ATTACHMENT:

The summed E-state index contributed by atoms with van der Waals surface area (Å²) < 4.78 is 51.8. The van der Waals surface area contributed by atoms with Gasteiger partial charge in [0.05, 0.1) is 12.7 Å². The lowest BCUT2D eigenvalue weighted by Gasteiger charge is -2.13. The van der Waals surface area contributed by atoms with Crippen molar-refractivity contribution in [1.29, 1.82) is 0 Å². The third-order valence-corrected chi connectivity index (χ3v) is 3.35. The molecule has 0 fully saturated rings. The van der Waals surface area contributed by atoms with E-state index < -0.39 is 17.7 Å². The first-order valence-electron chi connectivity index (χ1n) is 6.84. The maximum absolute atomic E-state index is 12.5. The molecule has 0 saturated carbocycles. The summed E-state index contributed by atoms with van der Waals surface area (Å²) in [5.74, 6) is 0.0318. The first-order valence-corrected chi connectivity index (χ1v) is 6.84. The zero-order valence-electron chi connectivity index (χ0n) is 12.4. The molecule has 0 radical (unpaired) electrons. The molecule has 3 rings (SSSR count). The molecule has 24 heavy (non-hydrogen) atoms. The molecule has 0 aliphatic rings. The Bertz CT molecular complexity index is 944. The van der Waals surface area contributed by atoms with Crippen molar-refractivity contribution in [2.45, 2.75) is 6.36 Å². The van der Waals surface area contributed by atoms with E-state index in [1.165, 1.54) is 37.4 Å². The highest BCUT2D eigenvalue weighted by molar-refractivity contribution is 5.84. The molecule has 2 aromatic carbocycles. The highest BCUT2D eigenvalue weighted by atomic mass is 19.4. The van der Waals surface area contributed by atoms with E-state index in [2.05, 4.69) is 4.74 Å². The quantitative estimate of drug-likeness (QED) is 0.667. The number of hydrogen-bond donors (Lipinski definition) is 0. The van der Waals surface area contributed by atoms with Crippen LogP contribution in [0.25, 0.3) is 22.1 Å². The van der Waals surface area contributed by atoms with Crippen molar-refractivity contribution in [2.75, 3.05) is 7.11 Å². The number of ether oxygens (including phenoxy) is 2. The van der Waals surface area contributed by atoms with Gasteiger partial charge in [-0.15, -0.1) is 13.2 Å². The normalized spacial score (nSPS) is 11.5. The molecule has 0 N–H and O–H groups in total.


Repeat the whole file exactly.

The summed E-state index contributed by atoms with van der Waals surface area (Å²) < 4.78 is 51.8. The van der Waals surface area contributed by atoms with Gasteiger partial charge in [0.05, 0.1) is 12.7 Å². The lowest BCUT2D eigenvalue weighted by Gasteiger charge is -2.13. The van der Waals surface area contributed by atoms with Crippen molar-refractivity contribution in [1.29, 1.82) is 0 Å². The third-order valence-corrected chi connectivity index (χ3v) is 3.35. The molecule has 0 fully saturated rings. The van der Waals surface area contributed by atoms with E-state index < -0.39 is 17.7 Å². The first-order valence-electron chi connectivity index (χ1n) is 6.84. The maximum absolute atomic E-state index is 12.5. The molecule has 0 saturated carbocycles. The summed E-state index contributed by atoms with van der Waals surface area (Å²) in [5.74, 6) is 0.0318. The first-order valence-corrected chi connectivity index (χ1v) is 6.84. The zero-order valence-electron chi connectivity index (χ0n) is 12.4. The molecule has 0 radical (unpaired) electrons. The molecule has 3 rings (SSSR count). The molecule has 24 heavy (non-hydrogen) atoms. The molecule has 0 aliphatic rings. The Bertz CT molecular complexity index is 944. The van der Waals surface area contributed by atoms with Crippen molar-refractivity contribution in [2.45, 2.75) is 6.36 Å². The van der Waals surface area contributed by atoms with E-state index in [1.165, 1.54) is 37.4 Å². The highest BCUT2D eigenvalue weighted by molar-refractivity contribution is 5.84. The molecule has 2 aromatic carbocycles. The highest BCUT2D eigenvalue weighted by atomic mass is 19.4. The van der Waals surface area contributed by atoms with E-state index in [2.05, 4.69) is 4.74 Å². The quantitative estimate of drug-likeness (QED) is 0.667. The number of hydrogen-bond donors (Lipinski definition) is 0. The van der Waals surface area contributed by atoms with Crippen LogP contribution in [0.25, 0.3) is 22.1 Å². The van der Waals surface area contributed by atoms with Crippen molar-refractivity contribution in [2.75, 3.05) is 7.11 Å². The number of ether oxygens (including phenoxy) is 2. The van der Waals surface area contributed by atoms with Gasteiger partial charge in [-0.15, -0.1) is 13.2 Å². The normalized spacial score (nSPS) is 11.5. The molecule has 0 N–H and O–H groups in total.